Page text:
Already looking forward to fall? We don’t blame you—after relentless heat waves (and nowhere to be but home), those crisp, cool days are starting to look better than ever.
Autumn is less than a month away, but depending on your region, you might have to wait a little longer than normal to notice a chill in the air. Before you shut off the AC and light that pumpkin candle, here’s everything you need to know about the fall 2020 weather forecast:
When is the first day of fall?
The first day of autumn in 2020 is Tuesday, September 22—but don’t expect temperatures to cool down by then. Based on last year’s averages and this year’s lingering heat, most parts of the country probably won’t experience proper sweater weather until later in the season.
It’s not just you: Temperatures have soared this year. The highest temperature in over a century was recorded in Death Valley earlier this month. In July, the National Oceanic and Atmospheric Administration (NOAA) reported that 2020 has a high chance of being the hottest year in recorded history. Fall will bring some relief, but you can expect warmer, weirder weather in the years to come due to climate change.
When will temperatures cool down in autumn 2020?
Most of the United States usually experiences summer-like temperatures through September, and that likely won’t change this year. For most parts of the country, the weather will start to cool down in October, but will remain above average through November, according to AccuWeather and The Weather Channel.
Past data from the NOAA indicates that the Rockies, the Midwest, the Pacific Northwest, and the Northeast experience the most dramatic drops in October. The Sun Belt and the Southeast, meanwhile, usually see lower temperatures starting in November.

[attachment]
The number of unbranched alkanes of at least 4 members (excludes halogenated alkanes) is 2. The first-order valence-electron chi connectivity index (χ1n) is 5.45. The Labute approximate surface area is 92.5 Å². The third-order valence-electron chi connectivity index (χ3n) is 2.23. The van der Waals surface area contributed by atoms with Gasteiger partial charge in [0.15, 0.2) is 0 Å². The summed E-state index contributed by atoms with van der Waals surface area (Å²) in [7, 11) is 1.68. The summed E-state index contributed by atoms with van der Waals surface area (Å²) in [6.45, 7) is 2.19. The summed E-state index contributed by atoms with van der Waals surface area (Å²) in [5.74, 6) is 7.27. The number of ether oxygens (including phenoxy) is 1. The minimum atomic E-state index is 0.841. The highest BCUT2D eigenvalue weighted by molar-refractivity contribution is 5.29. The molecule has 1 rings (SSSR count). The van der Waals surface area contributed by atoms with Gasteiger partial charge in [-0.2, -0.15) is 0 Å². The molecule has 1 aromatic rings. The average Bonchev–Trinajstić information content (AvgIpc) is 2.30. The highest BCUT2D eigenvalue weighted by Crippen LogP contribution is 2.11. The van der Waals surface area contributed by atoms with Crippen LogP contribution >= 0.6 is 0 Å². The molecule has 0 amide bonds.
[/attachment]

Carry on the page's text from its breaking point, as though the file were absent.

What will fall temperatures feel like?
Even when temperatures do start to drop later in the season, they might not be as low as usual. Across the board, weather authorities predict above average temperatures throughout much of the United States.
NOAA’s Climate Prediction Center expects higher averages throughout all of the United States from September through November; warmer temperatures are most likely in the Southwest, Alaska, and the Northeast. The Weather Channel also predicts warmer weather in those regions. On the other end of the spectrum, parts of the Midwest and Southeast are more likely to be closer to normal, but they’re still expected to be above average.
Above average temperatures don’t automatically mean hot weather, though—they just won’t dip as low as they normally do. Chilly weather is still on the way; The Farmers’ Almanac even predicts light, sparse snowfall in many parts of the country before winter officially begins on December 21. (Until then, we’ll be busy watching fall movies, sipping autumnal cocktails, and looking forward to leaf-peeping.)
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